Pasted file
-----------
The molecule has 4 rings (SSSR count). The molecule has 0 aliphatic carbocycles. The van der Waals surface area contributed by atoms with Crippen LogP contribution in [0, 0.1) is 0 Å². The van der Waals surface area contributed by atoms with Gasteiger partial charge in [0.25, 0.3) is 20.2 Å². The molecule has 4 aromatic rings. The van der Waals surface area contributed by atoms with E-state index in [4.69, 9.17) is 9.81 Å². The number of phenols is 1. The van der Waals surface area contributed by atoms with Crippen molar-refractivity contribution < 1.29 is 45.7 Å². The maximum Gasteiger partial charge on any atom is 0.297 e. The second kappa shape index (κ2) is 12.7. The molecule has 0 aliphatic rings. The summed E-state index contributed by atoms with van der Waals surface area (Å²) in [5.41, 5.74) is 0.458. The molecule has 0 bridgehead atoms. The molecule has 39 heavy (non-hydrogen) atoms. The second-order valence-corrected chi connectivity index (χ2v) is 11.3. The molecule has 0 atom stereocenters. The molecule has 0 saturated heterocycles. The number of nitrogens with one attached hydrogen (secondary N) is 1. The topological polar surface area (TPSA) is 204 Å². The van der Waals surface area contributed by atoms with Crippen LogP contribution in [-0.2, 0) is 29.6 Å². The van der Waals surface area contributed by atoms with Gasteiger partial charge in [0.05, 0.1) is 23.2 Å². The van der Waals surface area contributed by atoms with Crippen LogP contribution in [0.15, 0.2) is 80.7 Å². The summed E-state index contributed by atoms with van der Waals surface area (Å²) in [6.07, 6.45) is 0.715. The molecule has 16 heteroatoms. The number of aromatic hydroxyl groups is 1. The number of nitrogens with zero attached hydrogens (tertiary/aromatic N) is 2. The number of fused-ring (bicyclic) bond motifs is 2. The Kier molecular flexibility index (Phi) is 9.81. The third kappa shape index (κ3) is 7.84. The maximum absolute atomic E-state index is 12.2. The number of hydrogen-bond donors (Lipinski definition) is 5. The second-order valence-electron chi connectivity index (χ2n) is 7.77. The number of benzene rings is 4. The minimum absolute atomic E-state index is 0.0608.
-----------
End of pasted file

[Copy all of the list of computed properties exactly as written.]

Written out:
The molecule has 4 rings (SSSR count). The molecule has 0 aliphatic carbocycles. The van der Waals surface area contributed by atoms with Crippen LogP contribution in [0, 0.1) is 0 Å². The van der Waals surface area contributed by atoms with Gasteiger partial charge in [0.25, 0.3) is 20.2 Å². The molecule has 4 aromatic rings. The van der Waals surface area contributed by atoms with E-state index in [4.69, 9.17) is 9.81 Å². The number of phenols is 1. The van der Waals surface area contributed by atoms with Crippen molar-refractivity contribution < 1.29 is 45.7 Å². The maximum Gasteiger partial charge on any atom is 0.297 e. The second kappa shape index (κ2) is 12.7. The molecule has 0 aliphatic rings. The summed E-state index contributed by atoms with van der Waals surface area (Å²) in [5.41, 5.74) is 0.458. The molecule has 0 bridgehead atoms. The molecule has 39 heavy (non-hydrogen) atoms. The second-order valence-corrected chi connectivity index (χ2v) is 11.3. The molecule has 0 atom stereocenters. The molecule has 0 saturated heterocycles. The number of nitrogens with one attached hydrogen (secondary N) is 1. The topological polar surface area (TPSA) is 204 Å². The van der Waals surface area contributed by atoms with Crippen LogP contribution in [-0.2, 0) is 29.6 Å². The van der Waals surface area contributed by atoms with Gasteiger partial charge in [0.05, 0.1) is 23.2 Å². The van der Waals surface area contributed by atoms with Crippen LogP contribution in [0.15, 0.2) is 80.7 Å². The summed E-state index contributed by atoms with van der Waals surface area (Å²) in [6.07, 6.45) is 0.715. The molecule has 16 heteroatoms. The number of aromatic hydroxyl groups is 1. The number of nitrogens with zero attached hydrogens (tertiary/aromatic N) is 2. The number of fused-ring (bicyclic) bond motifs is 2. The Kier molecular flexibility index (Phi) is 9.81. The third kappa shape index (κ3) is 7.84. The maximum absolute atomic E-state index is 12.2. The number of hydrogen-bond donors (Lipinski definition) is 5. The second-order valence-electron chi connectivity index (χ2n) is 7.77. The number of benzene rings is 4. The minimum absolute atomic E-state index is 0.0608.